Another day, another three hundred runs, another number of wickets you could count on one hand even if you’d already lost three fingers in an unfortunate band saw accident.

Although the second day of the Second Test at Adelaide was an improvement for Australia in terms of number of wickets lost when compared to the fourth day at the Gabba, the awful first innings batting performance meant that by the end of day two they were so far behind that England seem almost assured of a win. At the very least, an Australian win must be about as likely as Kim Beazly donning budgie smugglers.

There are a couple of unanswered questions regarding these two test matches. They are Simon Katich and Michael Clarke. As in, why hasn’t Ricky bowled these two at all. If they’re injured, I understand, but surely Ricky or Tim Nielsen should come out and say why he is not bowling them if that is the reason. If they are not injured and can bowl, then we should have concerns about Ricky Ponting as a captain (which I think a lot of us do these days anyway). If they are injured, then perhaps they shouldn’t have been selected. But either way, Australian cricket fans and follows are entitled to know why Ricky and the team leadership are not trying everything they can to get a wicket and win an elusive test match.

It’s not like they could do any worse. Doug Bollinger went for more than 5 runs per over. Xavier Doherty went for just under 5 runs per over. I know Bollinger can bowl better, but I can’t say the same about Doherty. He averages 48.86 runs per wicket at first class level. Worse still, his strike rate is a wicket every 86 balls. He is not even economical going at 3.40 runs per over. And this is at First Class level. By comparison, Marcus North has the figures 41.26, 81.5 and 3.03. And since Marcus North isn’t scoring runs, why on earth do we need two spinners that don’t really get many wickets nor contain many batsmen.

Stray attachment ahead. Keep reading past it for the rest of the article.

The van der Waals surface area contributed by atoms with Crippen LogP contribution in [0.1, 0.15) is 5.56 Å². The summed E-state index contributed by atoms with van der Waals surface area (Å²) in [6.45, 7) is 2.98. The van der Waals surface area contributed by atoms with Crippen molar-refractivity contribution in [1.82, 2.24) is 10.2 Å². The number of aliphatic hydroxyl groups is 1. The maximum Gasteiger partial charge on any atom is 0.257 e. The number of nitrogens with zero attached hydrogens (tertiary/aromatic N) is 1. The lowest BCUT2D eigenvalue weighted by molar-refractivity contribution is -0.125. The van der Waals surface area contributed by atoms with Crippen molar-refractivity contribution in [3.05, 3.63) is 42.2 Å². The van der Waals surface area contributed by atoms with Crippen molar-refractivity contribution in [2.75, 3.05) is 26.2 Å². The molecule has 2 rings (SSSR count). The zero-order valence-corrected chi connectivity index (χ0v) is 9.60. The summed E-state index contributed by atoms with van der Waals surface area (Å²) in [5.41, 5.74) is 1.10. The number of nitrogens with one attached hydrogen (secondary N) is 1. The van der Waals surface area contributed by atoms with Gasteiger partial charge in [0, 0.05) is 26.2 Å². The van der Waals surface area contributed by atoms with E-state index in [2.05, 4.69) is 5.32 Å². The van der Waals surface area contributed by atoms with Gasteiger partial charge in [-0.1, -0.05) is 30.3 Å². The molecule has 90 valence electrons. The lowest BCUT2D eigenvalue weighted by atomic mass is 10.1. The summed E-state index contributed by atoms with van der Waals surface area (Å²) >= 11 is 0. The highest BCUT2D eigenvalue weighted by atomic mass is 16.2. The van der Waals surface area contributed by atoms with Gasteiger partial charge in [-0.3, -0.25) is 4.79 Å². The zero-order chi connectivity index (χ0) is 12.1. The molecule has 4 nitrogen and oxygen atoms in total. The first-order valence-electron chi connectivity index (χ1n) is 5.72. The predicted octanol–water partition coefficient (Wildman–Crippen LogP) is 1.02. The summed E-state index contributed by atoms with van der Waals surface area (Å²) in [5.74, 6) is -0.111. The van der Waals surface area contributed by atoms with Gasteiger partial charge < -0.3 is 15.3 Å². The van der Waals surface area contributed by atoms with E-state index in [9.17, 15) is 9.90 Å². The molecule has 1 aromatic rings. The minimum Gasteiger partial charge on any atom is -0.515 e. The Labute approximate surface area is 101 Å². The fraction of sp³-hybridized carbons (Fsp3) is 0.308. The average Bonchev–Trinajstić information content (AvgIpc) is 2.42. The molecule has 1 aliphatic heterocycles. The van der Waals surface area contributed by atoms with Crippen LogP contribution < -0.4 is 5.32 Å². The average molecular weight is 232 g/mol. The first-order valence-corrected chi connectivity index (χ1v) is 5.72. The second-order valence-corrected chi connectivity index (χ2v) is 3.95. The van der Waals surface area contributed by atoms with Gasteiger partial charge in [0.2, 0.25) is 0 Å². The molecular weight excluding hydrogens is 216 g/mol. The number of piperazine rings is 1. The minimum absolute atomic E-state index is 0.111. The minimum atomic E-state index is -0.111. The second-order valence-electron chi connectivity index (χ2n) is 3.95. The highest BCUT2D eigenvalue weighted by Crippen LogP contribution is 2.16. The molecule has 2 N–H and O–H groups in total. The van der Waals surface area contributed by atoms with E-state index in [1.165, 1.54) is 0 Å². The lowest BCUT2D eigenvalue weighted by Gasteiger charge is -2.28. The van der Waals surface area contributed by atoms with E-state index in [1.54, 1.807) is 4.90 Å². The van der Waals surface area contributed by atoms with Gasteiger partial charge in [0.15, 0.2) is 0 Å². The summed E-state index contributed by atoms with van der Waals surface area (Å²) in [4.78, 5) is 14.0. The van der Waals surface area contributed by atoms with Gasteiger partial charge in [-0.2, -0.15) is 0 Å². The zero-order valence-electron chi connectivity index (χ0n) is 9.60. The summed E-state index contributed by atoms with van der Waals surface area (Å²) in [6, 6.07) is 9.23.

Australian cricket is in a pretty low place at the moment. It should be the job of the selectors to give us a team that has a chance of winning, or at least competing. Never forget that this is OUR team and the selectors have their jobs at OUR pleasure. Kind of. Anyway, I want them to think about their selections from now on. So, Hildick and Co, listen up!

Let’s look at some of the candidates for the job of spinner. To me, there are two that standout, even if they don’t have much experience.

The first is the left arm orthodox spinner Steve O’Keefe from NSW. Currently he averages 24.83 and has a strike rate of 47.6, with an economy of 3.12. He has only played 10 first class matches but he has already taken 37 wickets. And he is almost 26 years of age. He also averages over 50 with the bat in first class cricket. A much better bet than either North or Doherty I think.

The second one might not be ready yet, but he is an exciting prospect from Queensland. His name is Cameron Boyce and he is a legspinner. And he is a big turning legspinner. Boyce took 6 for 181 in 44 overs in an innings in the Sheffield Shield final against Victoria last year, where Victoria scored 591. He may not be ready for a while, but he also might be worth a punt if things get too dire.